In laser cataract surgery, the anterior capsulotomy is performed with a femtosecond laser. Studies have shown that capsulotomies performed with a laser have greater accuracy and reproducibility.

Studies also have shown that laser capsulotomies enable better centering of the intraocular lens, and IOL positioning is a significant factor in determining final visual outcomes.

Lens and Cataract Fragmentation

After the capsulotomy, the surgeon now has access to the cataract to remove it. In traditional cataract surgery, the ultrasonic device that breaks up the cataract is inserted into the incision. During this phacoemulsification procedure, the ultrasound energy can lead to heat buildup in the incision, which sometimes can burn the incision and negatively affect the visual outcome by actually inducing astigmatism.

An incision burn also has a higher chance of leaking and sometimes needs multiple sutures to close. The smaller the incision we use, the more this issue is important to consider.

The laser, on the other hand, softens the cataract as it breaks it up. By breaking up the cataract into smaller, softer pieces, less energy should be needed to remove the cataract, so there should be less chance of burning and distorting the incision.

Laser cataract surgery may also reduce the risk of capsule breakage. After the calculation of the proper implant power, there is no step more important for visual outcome than preservation of the capsule that the natural lens sat in. This capsule is as thin as cellophane wrap and it’s important that the portion that is left inside the eye after cataract surgery is undamaged, so it can hold the IOL in the proper position for clear,
undistorted vision.

The reduced phacoemulsification energy required in laser cataract surgery may also make the procedure safer to the inner eye, which reduces the chance of certain complications, such as corneal decompensation or retinal complications.

Astigmatism Correction at the Time of Cataract Surgery

To reduce the need for prescription eyeglasses or reading glasses after cataract surgery, it is important that little or no astigmatism is present after implantation of IOLs, especially presbyopia-correcting multifocal IOLs.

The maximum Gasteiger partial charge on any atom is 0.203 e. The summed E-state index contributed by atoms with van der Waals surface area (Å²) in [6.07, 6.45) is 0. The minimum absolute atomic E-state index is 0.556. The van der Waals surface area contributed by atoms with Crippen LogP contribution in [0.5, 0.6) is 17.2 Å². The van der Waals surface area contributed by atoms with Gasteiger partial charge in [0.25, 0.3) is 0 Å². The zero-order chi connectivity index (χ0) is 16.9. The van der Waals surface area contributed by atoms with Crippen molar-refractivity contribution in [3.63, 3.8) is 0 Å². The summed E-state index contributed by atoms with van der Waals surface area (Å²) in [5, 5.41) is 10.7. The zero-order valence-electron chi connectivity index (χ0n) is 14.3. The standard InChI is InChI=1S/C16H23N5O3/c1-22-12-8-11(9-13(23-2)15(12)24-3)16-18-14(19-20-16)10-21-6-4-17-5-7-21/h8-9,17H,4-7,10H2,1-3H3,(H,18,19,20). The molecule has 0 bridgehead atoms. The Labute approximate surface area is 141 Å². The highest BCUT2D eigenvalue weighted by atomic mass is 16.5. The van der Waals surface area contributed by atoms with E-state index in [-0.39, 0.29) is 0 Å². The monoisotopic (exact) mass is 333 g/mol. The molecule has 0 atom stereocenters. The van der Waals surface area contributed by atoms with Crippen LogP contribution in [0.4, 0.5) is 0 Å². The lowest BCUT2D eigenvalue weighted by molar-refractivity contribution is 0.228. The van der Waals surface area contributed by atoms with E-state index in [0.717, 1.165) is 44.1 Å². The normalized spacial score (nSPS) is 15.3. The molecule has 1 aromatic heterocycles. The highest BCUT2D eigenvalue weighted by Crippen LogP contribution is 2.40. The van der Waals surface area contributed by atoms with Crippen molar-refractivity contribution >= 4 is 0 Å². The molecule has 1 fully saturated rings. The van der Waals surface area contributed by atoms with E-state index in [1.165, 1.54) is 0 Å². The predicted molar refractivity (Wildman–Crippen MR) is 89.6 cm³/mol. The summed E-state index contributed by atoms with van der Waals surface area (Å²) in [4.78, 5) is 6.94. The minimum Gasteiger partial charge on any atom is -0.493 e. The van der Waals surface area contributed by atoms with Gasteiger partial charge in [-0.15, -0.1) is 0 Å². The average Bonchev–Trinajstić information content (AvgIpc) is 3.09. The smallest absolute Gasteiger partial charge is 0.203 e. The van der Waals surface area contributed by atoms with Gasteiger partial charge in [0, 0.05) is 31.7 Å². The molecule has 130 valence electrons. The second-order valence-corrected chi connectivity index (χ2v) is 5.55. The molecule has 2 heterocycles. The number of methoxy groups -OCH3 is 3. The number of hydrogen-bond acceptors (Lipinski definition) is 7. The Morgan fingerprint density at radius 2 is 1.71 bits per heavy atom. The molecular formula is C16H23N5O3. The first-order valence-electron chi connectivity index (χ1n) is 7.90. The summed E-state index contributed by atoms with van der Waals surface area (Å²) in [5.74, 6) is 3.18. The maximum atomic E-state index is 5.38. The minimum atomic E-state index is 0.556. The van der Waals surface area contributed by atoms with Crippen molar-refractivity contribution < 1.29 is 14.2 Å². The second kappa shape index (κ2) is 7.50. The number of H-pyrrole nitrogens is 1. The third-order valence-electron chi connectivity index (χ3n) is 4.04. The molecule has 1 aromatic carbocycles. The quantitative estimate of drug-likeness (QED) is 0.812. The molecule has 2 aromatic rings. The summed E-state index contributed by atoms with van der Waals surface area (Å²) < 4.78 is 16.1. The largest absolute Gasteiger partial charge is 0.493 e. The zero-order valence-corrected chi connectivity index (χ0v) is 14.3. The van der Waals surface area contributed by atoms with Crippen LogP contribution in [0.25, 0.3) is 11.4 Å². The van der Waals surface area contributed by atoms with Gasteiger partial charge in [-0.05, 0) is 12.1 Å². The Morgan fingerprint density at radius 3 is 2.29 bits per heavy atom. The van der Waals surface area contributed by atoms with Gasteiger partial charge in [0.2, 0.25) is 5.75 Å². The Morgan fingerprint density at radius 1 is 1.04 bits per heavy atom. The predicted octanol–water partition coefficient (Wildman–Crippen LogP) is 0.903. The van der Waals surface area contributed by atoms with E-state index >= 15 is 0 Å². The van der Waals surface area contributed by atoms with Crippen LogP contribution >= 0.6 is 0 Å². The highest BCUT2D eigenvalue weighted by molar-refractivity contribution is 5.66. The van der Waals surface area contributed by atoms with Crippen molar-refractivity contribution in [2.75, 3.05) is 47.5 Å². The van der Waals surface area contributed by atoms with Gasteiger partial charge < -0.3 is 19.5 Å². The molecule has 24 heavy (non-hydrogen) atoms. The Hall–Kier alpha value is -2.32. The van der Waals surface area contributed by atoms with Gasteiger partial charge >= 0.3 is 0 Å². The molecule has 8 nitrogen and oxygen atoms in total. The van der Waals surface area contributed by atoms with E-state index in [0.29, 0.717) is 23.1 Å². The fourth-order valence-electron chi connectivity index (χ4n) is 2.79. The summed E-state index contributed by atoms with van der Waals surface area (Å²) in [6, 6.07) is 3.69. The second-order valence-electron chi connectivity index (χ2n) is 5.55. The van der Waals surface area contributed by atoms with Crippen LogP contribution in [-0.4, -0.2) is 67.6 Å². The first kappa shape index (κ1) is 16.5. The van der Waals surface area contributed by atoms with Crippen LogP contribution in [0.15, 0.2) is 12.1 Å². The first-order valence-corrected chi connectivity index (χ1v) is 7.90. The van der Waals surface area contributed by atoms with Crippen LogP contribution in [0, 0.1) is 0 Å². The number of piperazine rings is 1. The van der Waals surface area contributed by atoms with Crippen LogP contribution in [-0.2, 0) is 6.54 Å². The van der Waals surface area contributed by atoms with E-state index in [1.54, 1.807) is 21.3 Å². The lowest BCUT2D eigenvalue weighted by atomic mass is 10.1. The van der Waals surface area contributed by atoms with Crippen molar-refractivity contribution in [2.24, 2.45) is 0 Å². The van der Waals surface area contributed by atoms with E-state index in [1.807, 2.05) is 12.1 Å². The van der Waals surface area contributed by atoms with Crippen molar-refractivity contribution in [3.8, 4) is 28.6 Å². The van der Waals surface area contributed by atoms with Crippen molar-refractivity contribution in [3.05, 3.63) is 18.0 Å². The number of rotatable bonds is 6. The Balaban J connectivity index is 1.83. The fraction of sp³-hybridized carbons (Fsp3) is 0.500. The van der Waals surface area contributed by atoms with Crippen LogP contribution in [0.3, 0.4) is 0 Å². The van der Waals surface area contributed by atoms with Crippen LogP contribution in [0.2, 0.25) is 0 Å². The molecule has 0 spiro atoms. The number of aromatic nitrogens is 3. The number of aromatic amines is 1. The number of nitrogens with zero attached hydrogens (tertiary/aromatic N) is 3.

Astigmatism usually is caused by the cornea being more curved in one meridian than others (in other words, it’s shaped somewhat like a football). To reduce astigmatism, small incisions can be placed in the periphery of this more curved meridian; as the incisions heal, this meridian flattens slightly to give the cornea a rounder, more symmetrical shape (like a baseball).

This procedure is called limbal relaxing incisions (LRI) or astigmatic keratotomy (AK). Surgeons can perform LRI or AK manually with a diamond blade, and it is quite effective in reducing astigmatism.

During refractive laser-assisted cataract surgery, the OCT image can be used to plan laser LRI or AK incisions in a very precise location, length and depth. This increases the accuracy of the astigmatism-reducing procedure and increased the probability of good vision without glasses after cataract surgery.

This LenSx femtosecond laser system has laser data entry at left, a joy stick control and an OCT screen at right, which offers the surgeon all-important guidance during laser-assisted cataract procedures. (Images: Alcon)
This LenSx femtosecond laser system has laser data entry at left, a joy stick control and an OCT screen at right, which offers the surgeon all-important guidance during laser-assisted cataract procedures. (Images: Alcon)

Laser Cataract Surgery Systems Currently Available

A number of medical device companies worldwide manufacture systems for performing laser cataract surgery. There are four Systems that have attained FDA approval and are currently available for laser-assisted cataract surgery performed in the United States. We use the LenSx system in our practice.

• LenSx. The LenSx system (Alcon) was the first femtosecond laser system to gain FDA approval for cataract surgery performed in the U.S. The LenSx system is approved for corneal incisions, capsulotomies and lens (cataract) fragmentation and has been used in more than 400,000 cataract refractive procedures worldwide, according to Alcon

Cost of Laser Cataract Surgery

Refractive laser-assisted cataract surgery costs more than conventional options. Medicare or private health insurance does not cover extra costs of laser cataract surgery since the laser is used to treat astigmatism or is used in conjunction with advanced technology IOLs, which is not a covered service. You will pay extra out-of-pocket per eye for a laser-assisted procedure.

Conclusion

It is important to put this new technology into proper perspective. Manual cataract surgery is very effective and successful. People who do not want to invest out-of-pocket money in laser cataract surgery can still feel confident about the manual approach.

But if you want the best possible vision, laser cataract surgery is more precise, accurate and gentle. A more accurate and precise incision, capsulotomy and astigmatic correction may help you achieve your goal of less dependence on glasses after cataract surgery.